· Current Science (1984)

If you are looking for specific details regarding Karpasa, for example side effects, health benefits, pregnancy safety, extract dosage, chemical composition, diet and recipes, have a look at these references.

Biology book cover
context information

This sections includes definitions from the five kingdoms of living things: Animals, Plants, Fungi, Protists and Monera. It will include both the official binomial nomenclature (scientific names usually in Latin) as well as regional spellings and variants.

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Languages of India and abroad

Marathi-English dictionary

Source: DDSA: The Molesworth Marathi and English Dictionary

kārpāsa (कार्पास).—m S The cotton plant, Gossypium. 2 Cotton.

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kārpāsa (कार्पास).—a S Relating to cotton.

Source: DDSA: The Aryabhusan school dictionary, Marathi-English

kārpāsa (कार्पास).—m The cotton plant. a Relating to cotton.

context information

Marathi is an Indo-European language having over 70 million native speakers people in (predominantly) Maharashtra India. Marathi, like many other Indo-Aryan languages, evolved from early forms of Prakrit, which itself is a subset of Sanskrit, one of the most ancient languages of the world.

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Sanskrit dictionary

Source: DDSA: The practical Sanskrit-English dictionary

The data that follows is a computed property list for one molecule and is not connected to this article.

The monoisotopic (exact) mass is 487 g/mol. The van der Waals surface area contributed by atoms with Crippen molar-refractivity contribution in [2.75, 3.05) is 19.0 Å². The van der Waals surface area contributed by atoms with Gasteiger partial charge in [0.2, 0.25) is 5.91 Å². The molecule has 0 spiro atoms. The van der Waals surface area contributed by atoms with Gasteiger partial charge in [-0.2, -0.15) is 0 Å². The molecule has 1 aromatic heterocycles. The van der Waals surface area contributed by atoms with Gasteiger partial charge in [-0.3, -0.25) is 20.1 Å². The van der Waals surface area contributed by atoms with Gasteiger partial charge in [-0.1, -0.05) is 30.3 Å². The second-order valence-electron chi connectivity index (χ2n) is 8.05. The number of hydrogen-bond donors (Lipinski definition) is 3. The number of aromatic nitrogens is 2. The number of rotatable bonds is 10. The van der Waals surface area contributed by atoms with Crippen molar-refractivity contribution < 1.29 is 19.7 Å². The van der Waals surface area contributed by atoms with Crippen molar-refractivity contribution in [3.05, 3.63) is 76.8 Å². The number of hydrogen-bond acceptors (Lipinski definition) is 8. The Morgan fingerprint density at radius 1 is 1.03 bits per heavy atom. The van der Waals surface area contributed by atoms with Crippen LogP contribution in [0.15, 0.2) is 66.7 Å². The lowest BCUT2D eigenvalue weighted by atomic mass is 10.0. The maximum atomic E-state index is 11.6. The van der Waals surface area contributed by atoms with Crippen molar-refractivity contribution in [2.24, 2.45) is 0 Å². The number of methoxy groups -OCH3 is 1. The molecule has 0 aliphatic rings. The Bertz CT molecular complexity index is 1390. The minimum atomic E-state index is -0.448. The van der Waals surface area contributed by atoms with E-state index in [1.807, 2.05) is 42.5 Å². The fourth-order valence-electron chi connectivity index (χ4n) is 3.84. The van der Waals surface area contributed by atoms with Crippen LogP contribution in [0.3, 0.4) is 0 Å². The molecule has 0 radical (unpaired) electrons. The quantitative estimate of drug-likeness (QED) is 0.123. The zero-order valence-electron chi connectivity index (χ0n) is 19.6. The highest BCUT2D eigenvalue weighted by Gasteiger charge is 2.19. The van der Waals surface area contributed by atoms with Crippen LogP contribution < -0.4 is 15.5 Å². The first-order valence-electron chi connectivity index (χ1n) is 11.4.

Karpāsa (कर्पास).—The cotton tree.

Derivable forms: karpāsaḥ (कर्पासः), karpāsam (कर्पासम्).

See also (synonyms): karpāsī.

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Kārpāsa (कार्पास).—a.

1) (- f) [कर्पास्याः अवयवः अण् (karpāsyāḥ avayavaḥ aṇ)] Made of cotton; वेष्टन्ते तस्य लाङ्गूलं जीर्णैः कार्पासिकैः पटैः (veṣṭante tasya lāṅgūlaṃ jīrṇaiḥ kārpāsikaiḥ paṭaiḥ) Rām.5. 53.6.

-saḥ, -sam 1 Anything made of cotton; क्रोञ्चः कार्पासिकं हृत्वा मृतो जायति मानवः (kroñcaḥ kārpāsikaṃ hṛtvā mṛto jāyati mānavaḥ) Mahābhārata (Bombay) 13.111.16. Manusmṛti 8.326. अयमपि विधिर्न मृदुनामिव कार्पासानां कृतः मतिषेधविषय आरभ्यते (ayamapi vidhirna mṛdunāmiva kārpāsānāṃ kṛtaḥ matiṣedhaviṣaya ārabhyate) Mahābhārata on P.IV.1.55.

2) Paper.

-sī The cotton plant.

Source: Cologne Digital Sanskrit Dictionaries: Shabda-Sagara Sanskrit-English Dictionary

Karpāsa (कर्पास).—mn.

(-saḥ-saṃ) Cotton. f. (-sī) The cotton tree; also kārpāsī. E. kṛ to do, &c. pāsa Unadi aff.

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Kārpāsa (कार्पास).—mfn.

(-saḥ-sī-saṃ) Made of cotton, cottony, &c. nf. (-saṃ-sī) 1. The cotton plant, (Gossypium hirsutum-) n.